Still, it's a number to work with. Earlier in the game, we have data on another throw by Crawford, in which he had a .77-second release time and reached a velocity of 72.2 mph. That was on a difficult double play, so it's likely he'd be a little quicker on the release on this play, but again, it's the ninth inning of Game 7. You never know.
If we estimate Crawford as being about 140 feet from home plate, then we can do some algebra with the information we do have. If it takes Crawford 0.7 seconds to release the ball and the ball travels at 72 mph, you're looking at a total of two seconds from when Crawford begins his throw until it's at home plate -- 0.7 on the release and 1.3 in the air.
Even if you account for a full second for Posey to catch the ball and apply a tag, that's a 0.3-second advantage to the catcher. That may not seem like much, but it's about eight or nine feet at Gordon's full speed.
So the math is pretty friendly to Jirschele. But there are other elements to consider. One is an old baseball adage, a directive, really: force them to make a play. It's the World Series. It's the ninth inning of the seventh game of the World Series. Force them to make a play.
Of all of the pieces that go into a potential play at home, Gordon has by far the easiest job. All he has to do is run and slide. Crawford, meanwhile, has to transfer the throw from Perez to his throwing hand. He has to make a clean, strong, accurate throw. Posey has to position himself, catch the throw cleanly and apply a tag.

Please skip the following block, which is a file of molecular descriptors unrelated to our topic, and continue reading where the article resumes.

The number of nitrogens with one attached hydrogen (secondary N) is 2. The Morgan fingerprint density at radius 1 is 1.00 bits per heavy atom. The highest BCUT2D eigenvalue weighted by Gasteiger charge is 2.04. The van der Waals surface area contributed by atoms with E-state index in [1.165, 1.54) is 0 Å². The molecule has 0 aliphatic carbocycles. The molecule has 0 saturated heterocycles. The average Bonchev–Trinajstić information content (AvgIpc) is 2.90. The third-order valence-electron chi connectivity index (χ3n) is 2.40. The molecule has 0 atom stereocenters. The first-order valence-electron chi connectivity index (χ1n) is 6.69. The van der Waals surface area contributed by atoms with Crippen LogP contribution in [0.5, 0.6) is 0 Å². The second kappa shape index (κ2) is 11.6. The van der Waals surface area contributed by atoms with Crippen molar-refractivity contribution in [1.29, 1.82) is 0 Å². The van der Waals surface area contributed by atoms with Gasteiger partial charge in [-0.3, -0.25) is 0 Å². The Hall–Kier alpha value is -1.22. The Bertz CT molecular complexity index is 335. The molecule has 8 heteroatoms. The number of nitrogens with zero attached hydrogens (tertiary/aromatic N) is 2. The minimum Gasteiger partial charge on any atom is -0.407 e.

None of those things is automatic, and while Gordon certainly could slip on his way home, there's a lot more that could go wrong for the Giants than for the Royals.
It's even possible that Craword could make an error. He made a throwing error approximately once every 140 innings during the regular season, which isn't a lot but can't be dismissed.
Then there's the batter, and the pitcher. The right-handed-hitting Perez, it's true, has a history of putting the ball in play and hitting singles -- the one thing the Royals need. And not only did he come through with the game-winning hit in the Wild Card game, but he homered off of Bumgarner in Game 1, the only run the World Series MVP allowed in the Fall Classic. But Perez also appeared compromised after being hit by a pitch on his left leg early in the game, and he struggled more against lefties than right-handed pitchers in 2014.
But then, it is MadBum and in hindsight maybe you'd rather have a Game 7 settled on a play at the plate instead of a foul pop. Of course you would. Call it third-guessing.
Here's the bottom line: If we assume Perez's career .285 average is a true measure of his hitting ability, Gordon would have needed to be safe at least 29 percent of the time for it to have been worth it to send him. That is right in line with the 30-percent break-even point that Silver came up with, but based on the calculations above, it's hard to feel confident about Gordon's chances.
In the end, it's a classic baseball problem. The numbers seem to suggest one thing, but as we all know, it's still flesh-and-blood humans playing the game. The rational case is that Jirschele made the right call. The emotional counter, though, may not be wrong -- take your chances, force them to make a play and see what happens.